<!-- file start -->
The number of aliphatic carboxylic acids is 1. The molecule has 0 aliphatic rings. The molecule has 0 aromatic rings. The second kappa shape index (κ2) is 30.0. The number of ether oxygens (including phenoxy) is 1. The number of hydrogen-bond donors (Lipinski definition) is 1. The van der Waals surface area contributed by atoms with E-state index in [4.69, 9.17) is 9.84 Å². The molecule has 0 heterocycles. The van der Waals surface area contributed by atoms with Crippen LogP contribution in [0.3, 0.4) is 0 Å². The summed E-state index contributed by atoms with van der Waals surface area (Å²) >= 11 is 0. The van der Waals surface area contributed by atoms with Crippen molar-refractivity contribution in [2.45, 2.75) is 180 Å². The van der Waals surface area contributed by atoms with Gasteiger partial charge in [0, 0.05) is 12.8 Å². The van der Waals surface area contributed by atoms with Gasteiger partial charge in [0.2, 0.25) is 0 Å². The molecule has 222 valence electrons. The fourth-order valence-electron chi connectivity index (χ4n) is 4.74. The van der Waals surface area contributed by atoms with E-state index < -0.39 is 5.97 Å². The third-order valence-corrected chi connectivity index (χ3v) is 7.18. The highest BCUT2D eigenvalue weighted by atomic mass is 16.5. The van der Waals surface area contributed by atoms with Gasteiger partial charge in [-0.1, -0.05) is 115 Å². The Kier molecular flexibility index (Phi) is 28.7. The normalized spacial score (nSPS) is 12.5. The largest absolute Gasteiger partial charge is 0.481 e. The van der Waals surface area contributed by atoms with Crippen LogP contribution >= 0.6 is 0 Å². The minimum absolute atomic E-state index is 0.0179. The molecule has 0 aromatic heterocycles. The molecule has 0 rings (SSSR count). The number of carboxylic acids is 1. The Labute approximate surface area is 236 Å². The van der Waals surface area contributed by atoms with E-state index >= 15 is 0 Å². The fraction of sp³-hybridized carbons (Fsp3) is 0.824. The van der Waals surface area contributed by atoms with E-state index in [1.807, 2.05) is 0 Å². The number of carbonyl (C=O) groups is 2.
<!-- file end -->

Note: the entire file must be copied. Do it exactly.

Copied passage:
The number of aliphatic carboxylic acids is 1. The molecule has 0 aliphatic rings. The molecule has 0 aromatic rings. The second kappa shape index (κ2) is 30.0. The number of ether oxygens (including phenoxy) is 1. The number of hydrogen-bond donors (Lipinski definition) is 1. The van der Waals surface area contributed by atoms with E-state index in [4.69, 9.17) is 9.84 Å². The molecule has 0 heterocycles. The van der Waals surface area contributed by atoms with Crippen LogP contribution in [0.3, 0.4) is 0 Å². The summed E-state index contributed by atoms with van der Waals surface area (Å²) >= 11 is 0. The van der Waals surface area contributed by atoms with Crippen molar-refractivity contribution in [2.45, 2.75) is 180 Å². The van der Waals surface area contributed by atoms with Gasteiger partial charge in [0, 0.05) is 12.8 Å². The van der Waals surface area contributed by atoms with Gasteiger partial charge in [0.2, 0.25) is 0 Å². The molecule has 222 valence electrons. The fourth-order valence-electron chi connectivity index (χ4n) is 4.74. The van der Waals surface area contributed by atoms with E-state index < -0.39 is 5.97 Å². The third-order valence-corrected chi connectivity index (χ3v) is 7.18. The highest BCUT2D eigenvalue weighted by atomic mass is 16.5. The van der Waals surface area contributed by atoms with Gasteiger partial charge in [-0.1, -0.05) is 115 Å². The Kier molecular flexibility index (Phi) is 28.7. The normalized spacial score (nSPS) is 12.5. The largest absolute Gasteiger partial charge is 0.481 e. The van der Waals surface area contributed by atoms with Crippen LogP contribution >= 0.6 is 0 Å². The minimum absolute atomic E-state index is 0.0179. The molecule has 0 aromatic heterocycles. The molecule has 0 rings (SSSR count). The number of carboxylic acids is 1. The Labute approximate surface area is 236 Å². The van der Waals surface area contributed by atoms with E-state index >= 15 is 0 Å². The fraction of sp³-hybridized carbons (Fsp3) is 0.824. The van der Waals surface area contributed by atoms with E-state index in [1.807, 2.05) is 0 Å². The number of carbonyl (C=O) groups is 2.